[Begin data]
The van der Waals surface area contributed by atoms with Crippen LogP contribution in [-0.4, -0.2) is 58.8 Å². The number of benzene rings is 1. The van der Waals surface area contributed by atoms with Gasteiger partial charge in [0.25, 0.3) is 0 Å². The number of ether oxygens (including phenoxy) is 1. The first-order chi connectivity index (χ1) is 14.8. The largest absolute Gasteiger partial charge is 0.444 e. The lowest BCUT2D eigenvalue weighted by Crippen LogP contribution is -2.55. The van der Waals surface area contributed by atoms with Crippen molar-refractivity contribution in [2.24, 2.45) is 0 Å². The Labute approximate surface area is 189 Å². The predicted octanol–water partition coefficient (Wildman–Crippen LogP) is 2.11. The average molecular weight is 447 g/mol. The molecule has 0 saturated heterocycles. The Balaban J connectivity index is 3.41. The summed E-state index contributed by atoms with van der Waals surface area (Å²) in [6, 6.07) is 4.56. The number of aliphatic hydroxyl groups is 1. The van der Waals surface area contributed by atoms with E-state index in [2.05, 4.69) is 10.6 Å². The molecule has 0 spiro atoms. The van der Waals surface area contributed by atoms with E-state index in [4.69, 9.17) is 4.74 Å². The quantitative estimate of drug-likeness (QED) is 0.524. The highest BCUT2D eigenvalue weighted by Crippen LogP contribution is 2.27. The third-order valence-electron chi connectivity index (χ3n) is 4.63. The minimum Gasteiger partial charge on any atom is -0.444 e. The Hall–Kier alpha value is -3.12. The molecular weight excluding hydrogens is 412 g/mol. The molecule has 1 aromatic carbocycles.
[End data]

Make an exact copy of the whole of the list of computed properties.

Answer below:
The van der Waals surface area contributed by atoms with Crippen LogP contribution in [-0.4, -0.2) is 58.8 Å². The number of benzene rings is 1. The van der Waals surface area contributed by atoms with Gasteiger partial charge in [0.25, 0.3) is 0 Å². The number of ether oxygens (including phenoxy) is 1. The first-order chi connectivity index (χ1) is 14.8. The largest absolute Gasteiger partial charge is 0.444 e. The lowest BCUT2D eigenvalue weighted by Crippen LogP contribution is -2.55. The van der Waals surface area contributed by atoms with Crippen molar-refractivity contribution in [2.24, 2.45) is 0 Å². The Labute approximate surface area is 189 Å². The predicted octanol–water partition coefficient (Wildman–Crippen LogP) is 2.11. The average molecular weight is 447 g/mol. The molecule has 0 saturated heterocycles. The Balaban J connectivity index is 3.41. The summed E-state index contributed by atoms with van der Waals surface area (Å²) in [6, 6.07) is 4.56. The number of aliphatic hydroxyl groups is 1. The van der Waals surface area contributed by atoms with E-state index in [2.05, 4.69) is 10.6 Å². The molecule has 0 spiro atoms. The van der Waals surface area contributed by atoms with E-state index in [4.69, 9.17) is 4.74 Å². The quantitative estimate of drug-likeness (QED) is 0.524. The highest BCUT2D eigenvalue weighted by Crippen LogP contribution is 2.27. The third-order valence-electron chi connectivity index (χ3n) is 4.63. The minimum Gasteiger partial charge on any atom is -0.444 e. The Hall–Kier alpha value is -3.12. The molecular weight excluding hydrogens is 412 g/mol. The molecule has 1 aromatic carbocycles.